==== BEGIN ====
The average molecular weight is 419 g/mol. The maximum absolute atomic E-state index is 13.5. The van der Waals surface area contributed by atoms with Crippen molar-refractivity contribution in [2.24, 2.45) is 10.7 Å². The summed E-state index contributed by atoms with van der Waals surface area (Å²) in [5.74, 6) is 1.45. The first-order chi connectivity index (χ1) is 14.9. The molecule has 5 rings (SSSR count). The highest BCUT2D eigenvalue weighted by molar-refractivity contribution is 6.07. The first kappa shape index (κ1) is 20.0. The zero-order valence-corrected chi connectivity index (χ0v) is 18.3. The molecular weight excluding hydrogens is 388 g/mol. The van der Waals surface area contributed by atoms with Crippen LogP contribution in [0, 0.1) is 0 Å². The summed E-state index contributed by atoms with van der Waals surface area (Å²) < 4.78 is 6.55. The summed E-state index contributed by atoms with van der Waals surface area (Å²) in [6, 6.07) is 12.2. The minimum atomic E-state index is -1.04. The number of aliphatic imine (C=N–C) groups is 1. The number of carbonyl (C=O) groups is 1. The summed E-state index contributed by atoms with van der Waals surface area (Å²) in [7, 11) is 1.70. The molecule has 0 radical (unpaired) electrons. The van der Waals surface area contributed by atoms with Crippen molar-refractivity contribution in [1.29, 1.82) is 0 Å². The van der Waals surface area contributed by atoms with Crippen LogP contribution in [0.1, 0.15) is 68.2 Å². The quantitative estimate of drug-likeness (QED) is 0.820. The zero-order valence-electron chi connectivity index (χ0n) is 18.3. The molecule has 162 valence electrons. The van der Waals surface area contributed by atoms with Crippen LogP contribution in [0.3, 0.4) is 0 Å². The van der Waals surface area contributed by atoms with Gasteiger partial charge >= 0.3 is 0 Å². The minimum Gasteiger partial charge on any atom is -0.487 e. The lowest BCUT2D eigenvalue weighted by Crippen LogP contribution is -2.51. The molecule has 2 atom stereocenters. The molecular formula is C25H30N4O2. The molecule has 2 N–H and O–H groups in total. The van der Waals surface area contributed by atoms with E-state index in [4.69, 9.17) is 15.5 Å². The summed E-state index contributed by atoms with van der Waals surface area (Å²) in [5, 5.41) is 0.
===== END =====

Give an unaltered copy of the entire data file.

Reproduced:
The average molecular weight is 419 g/mol. The maximum absolute atomic E-state index is 13.5. The van der Waals surface area contributed by atoms with Crippen molar-refractivity contribution in [2.24, 2.45) is 10.7 Å². The summed E-state index contributed by atoms with van der Waals surface area (Å²) in [5.74, 6) is 1.45. The first-order chi connectivity index (χ1) is 14.9. The molecule has 5 rings (SSSR count). The highest BCUT2D eigenvalue weighted by molar-refractivity contribution is 6.07. The first kappa shape index (κ1) is 20.0. The zero-order valence-corrected chi connectivity index (χ0v) is 18.3. The molecular weight excluding hydrogens is 388 g/mol. The van der Waals surface area contributed by atoms with Crippen LogP contribution in [0, 0.1) is 0 Å². The summed E-state index contributed by atoms with van der Waals surface area (Å²) < 4.78 is 6.55. The summed E-state index contributed by atoms with van der Waals surface area (Å²) in [6, 6.07) is 12.2. The minimum atomic E-state index is -1.04. The number of aliphatic imine (C=N–C) groups is 1. The number of carbonyl (C=O) groups is 1. The summed E-state index contributed by atoms with van der Waals surface area (Å²) in [7, 11) is 1.70. The molecule has 0 radical (unpaired) electrons. The van der Waals surface area contributed by atoms with Crippen molar-refractivity contribution in [1.29, 1.82) is 0 Å². The van der Waals surface area contributed by atoms with Crippen LogP contribution in [0.1, 0.15) is 68.2 Å². The quantitative estimate of drug-likeness (QED) is 0.820. The zero-order valence-electron chi connectivity index (χ0n) is 18.3. The molecule has 162 valence electrons. The van der Waals surface area contributed by atoms with Crippen LogP contribution in [0.3, 0.4) is 0 Å². The van der Waals surface area contributed by atoms with Gasteiger partial charge >= 0.3 is 0 Å². The minimum Gasteiger partial charge on any atom is -0.487 e. The lowest BCUT2D eigenvalue weighted by Crippen LogP contribution is -2.51. The molecule has 2 atom stereocenters. The molecular formula is C25H30N4O2. The molecule has 2 N–H and O–H groups in total. The van der Waals surface area contributed by atoms with E-state index in [4.69, 9.17) is 15.5 Å². The summed E-state index contributed by atoms with van der Waals surface area (Å²) in [5, 5.41) is 0.